NASA Makes It Official – SpaceX Given The Go For ISS Trip
Brett Smith for Redorbit.com
On Monday, NASA announced they had officially scheduled the launch of the first privately-owned ship bound for the International Space Station (ISS). The launch will take place on April 30 and is significant milestone for Space Exploration Technologies (SpaceX) and other companies like it.
The SpaceX designed and manufactured ship, consisting of a Falcon 9 rocket and Dragon space module, will lift-off from Cape Canaveral Air Force Station in Florida with the intent of a rendezvous and successful berthing with the space station.
After the capsule approaches the ISS, it will conduct a series of tests to ensure that the on-board sensor and docking equipment are fully-functional. The ship will also test its ability to abort the rendezvous during its approach.
Assuming the system test results are positive, the capsule is scheduled to dock with the ISS on May 3, its fourth day of flight. NASA’s live broadcast of the docking will begin at 2am and conclude with a live press conference once the Dragon is secured. The capsule is scheduled to decouple, return to Earth’s atmosphere, and splashdown on May 21.
SpaceX will deliver over 1,100 pounds of cargo to the station, which is counting on the company and Orbital Sciences Corp. for shuttling food, supplies, and research equipment to the ISS. The Dragon capsule is expected to return to Earth with 1,455 pounds of cargo.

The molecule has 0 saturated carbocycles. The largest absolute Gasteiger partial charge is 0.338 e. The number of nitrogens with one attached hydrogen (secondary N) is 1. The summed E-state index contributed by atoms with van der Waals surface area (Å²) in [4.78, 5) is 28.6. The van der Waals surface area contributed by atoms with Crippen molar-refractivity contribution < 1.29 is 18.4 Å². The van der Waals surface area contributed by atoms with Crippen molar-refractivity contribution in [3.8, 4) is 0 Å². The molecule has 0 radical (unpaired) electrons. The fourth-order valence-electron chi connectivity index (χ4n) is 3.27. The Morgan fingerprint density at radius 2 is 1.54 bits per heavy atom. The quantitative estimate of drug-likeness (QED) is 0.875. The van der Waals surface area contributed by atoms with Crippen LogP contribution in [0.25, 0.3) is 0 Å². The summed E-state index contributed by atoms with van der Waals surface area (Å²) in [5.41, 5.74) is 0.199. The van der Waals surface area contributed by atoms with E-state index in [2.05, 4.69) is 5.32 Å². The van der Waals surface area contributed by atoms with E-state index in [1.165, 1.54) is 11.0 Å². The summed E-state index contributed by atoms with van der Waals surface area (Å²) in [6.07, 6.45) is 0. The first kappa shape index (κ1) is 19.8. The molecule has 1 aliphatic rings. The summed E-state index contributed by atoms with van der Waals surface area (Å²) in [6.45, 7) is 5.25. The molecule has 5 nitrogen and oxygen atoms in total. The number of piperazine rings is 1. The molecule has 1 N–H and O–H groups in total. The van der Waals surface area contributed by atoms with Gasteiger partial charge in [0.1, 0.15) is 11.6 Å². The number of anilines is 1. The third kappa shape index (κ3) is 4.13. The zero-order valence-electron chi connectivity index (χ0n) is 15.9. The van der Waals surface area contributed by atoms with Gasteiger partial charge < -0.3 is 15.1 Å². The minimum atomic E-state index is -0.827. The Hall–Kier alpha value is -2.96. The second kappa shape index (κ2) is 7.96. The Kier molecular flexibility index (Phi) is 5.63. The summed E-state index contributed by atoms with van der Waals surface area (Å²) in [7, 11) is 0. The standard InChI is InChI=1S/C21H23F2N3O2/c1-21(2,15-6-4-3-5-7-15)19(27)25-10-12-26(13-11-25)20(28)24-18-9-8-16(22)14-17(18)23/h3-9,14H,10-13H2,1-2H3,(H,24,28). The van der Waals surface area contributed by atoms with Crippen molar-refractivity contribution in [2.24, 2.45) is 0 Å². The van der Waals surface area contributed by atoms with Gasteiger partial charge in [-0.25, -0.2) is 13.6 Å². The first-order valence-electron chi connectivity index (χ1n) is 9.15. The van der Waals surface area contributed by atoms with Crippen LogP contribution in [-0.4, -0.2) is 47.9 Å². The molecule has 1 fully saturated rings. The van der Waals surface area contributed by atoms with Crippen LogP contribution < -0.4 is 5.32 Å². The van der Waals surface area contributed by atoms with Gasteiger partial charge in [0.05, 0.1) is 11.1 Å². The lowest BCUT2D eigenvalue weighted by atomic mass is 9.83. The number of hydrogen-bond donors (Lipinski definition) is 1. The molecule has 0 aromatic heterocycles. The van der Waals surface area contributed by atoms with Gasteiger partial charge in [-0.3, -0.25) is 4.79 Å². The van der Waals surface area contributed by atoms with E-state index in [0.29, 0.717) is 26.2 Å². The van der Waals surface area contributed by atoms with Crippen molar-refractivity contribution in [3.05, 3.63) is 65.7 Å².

“In order for space station to be successful, these systems have to be there for us,” space station program manager Mike Suffredini told Irene Klotz of Reuters.
“We’re always excited when we have a vehicle coming to ISS but this will be one of those historic launches.”
Dragon has been developed under NASA’s Commercial Orbital Transportation Services, or COTS, program, which has been set up to deliver payloads of supplies to the ISS through commercial contractors. The NASA first announced the program in January 2006 and said they plans to run COTS through “at least 2015.”
Elon Musk, the SpaceX chief executive officer and chief designer, tempered expectations of the Dragon’s first trip to the ISS by telling reporters that going into space is a massive undertaking, fraught with sometimes unexpected difficulties.
“It’s just important to appreciate that this is pretty tricky,” he told reporters.
“This is a test flight and we may not succeed on getting all the way to the space station. I think we’ve got a pretty good shot, but it’s important to acknowledge that a lot can go wrong. This is pretty tricky.”
According to Musk, who earned his fortune by founding PayPal, NASA has invested $381 million in the SpaceX rocket and capsule, with the company and investors contributing about another $700 million. The company made history with its Dragon launch in December 2010, becoming the first commercial ship to launch into space, orbit, and successfully return.
SpaceX and Orbital Sciences have received hundreds of millions of dollars to help them develop new rocket and capsule systems. The companies’ combined contracts for cargo deliveries are worth $3.8 billion. Orbital is expected to fly a cargo ship to the ISS later this year.